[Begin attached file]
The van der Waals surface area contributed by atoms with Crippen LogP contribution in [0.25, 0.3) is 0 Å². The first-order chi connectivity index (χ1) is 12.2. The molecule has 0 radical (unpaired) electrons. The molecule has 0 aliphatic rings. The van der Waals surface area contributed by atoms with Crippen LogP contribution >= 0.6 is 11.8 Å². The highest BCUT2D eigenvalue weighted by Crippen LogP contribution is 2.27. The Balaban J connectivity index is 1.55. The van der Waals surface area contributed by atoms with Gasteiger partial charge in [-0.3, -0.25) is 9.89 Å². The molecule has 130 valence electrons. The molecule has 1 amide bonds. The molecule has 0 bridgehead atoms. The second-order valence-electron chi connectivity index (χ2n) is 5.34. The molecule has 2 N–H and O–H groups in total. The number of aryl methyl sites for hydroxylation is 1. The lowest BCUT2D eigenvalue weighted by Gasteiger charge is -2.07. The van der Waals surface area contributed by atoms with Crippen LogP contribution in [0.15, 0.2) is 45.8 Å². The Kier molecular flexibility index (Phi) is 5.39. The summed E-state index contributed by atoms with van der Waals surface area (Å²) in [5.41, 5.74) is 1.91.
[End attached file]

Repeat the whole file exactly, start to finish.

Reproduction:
The van der Waals surface area contributed by atoms with Crippen LogP contribution in [0.25, 0.3) is 0 Å². The first-order chi connectivity index (χ1) is 12.2. The molecule has 0 radical (unpaired) electrons. The molecule has 0 aliphatic rings. The van der Waals surface area contributed by atoms with Crippen LogP contribution >= 0.6 is 11.8 Å². The highest BCUT2D eigenvalue weighted by Crippen LogP contribution is 2.27. The Balaban J connectivity index is 1.55. The van der Waals surface area contributed by atoms with Gasteiger partial charge in [-0.3, -0.25) is 9.89 Å². The molecule has 130 valence electrons. The molecule has 1 amide bonds. The molecule has 0 bridgehead atoms. The second-order valence-electron chi connectivity index (χ2n) is 5.34. The molecule has 2 N–H and O–H groups in total. The number of aryl methyl sites for hydroxylation is 1. The lowest BCUT2D eigenvalue weighted by Gasteiger charge is -2.07. The van der Waals surface area contributed by atoms with Crippen LogP contribution in [0.15, 0.2) is 45.8 Å². The Kier molecular flexibility index (Phi) is 5.39. The summed E-state index contributed by atoms with van der Waals surface area (Å²) in [5.41, 5.74) is 1.91.